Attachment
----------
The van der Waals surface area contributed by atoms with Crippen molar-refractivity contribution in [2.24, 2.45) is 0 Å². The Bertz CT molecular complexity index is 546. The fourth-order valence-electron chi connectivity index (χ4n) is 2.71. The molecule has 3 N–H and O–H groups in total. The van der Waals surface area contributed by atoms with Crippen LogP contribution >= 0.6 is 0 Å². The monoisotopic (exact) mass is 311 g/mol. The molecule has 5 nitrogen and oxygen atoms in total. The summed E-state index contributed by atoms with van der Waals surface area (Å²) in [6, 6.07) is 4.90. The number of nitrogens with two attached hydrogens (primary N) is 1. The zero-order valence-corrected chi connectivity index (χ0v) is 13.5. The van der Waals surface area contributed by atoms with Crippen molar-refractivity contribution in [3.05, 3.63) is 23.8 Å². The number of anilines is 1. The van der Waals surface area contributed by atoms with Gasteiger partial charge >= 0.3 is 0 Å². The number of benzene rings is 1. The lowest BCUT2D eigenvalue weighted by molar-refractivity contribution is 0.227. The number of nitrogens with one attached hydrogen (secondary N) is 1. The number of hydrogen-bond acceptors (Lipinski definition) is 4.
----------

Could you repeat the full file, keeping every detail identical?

The van der Waals surface area contributed by atoms with Crippen molar-refractivity contribution in [2.24, 2.45) is 0 Å². The Bertz CT molecular complexity index is 546. The fourth-order valence-electron chi connectivity index (χ4n) is 2.71. The molecule has 3 N–H and O–H groups in total. The van der Waals surface area contributed by atoms with Crippen LogP contribution >= 0.6 is 0 Å². The monoisotopic (exact) mass is 311 g/mol. The molecule has 5 nitrogen and oxygen atoms in total. The summed E-state index contributed by atoms with van der Waals surface area (Å²) in [6, 6.07) is 4.90. The number of nitrogens with two attached hydrogens (primary N) is 1. The zero-order valence-corrected chi connectivity index (χ0v) is 13.5. The van der Waals surface area contributed by atoms with Crippen molar-refractivity contribution in [3.05, 3.63) is 23.8 Å². The number of anilines is 1. The van der Waals surface area contributed by atoms with Gasteiger partial charge >= 0.3 is 0 Å². The number of benzene rings is 1. The lowest BCUT2D eigenvalue weighted by molar-refractivity contribution is 0.227. The number of nitrogens with one attached hydrogen (secondary N) is 1. The number of hydrogen-bond acceptors (Lipinski definition) is 4.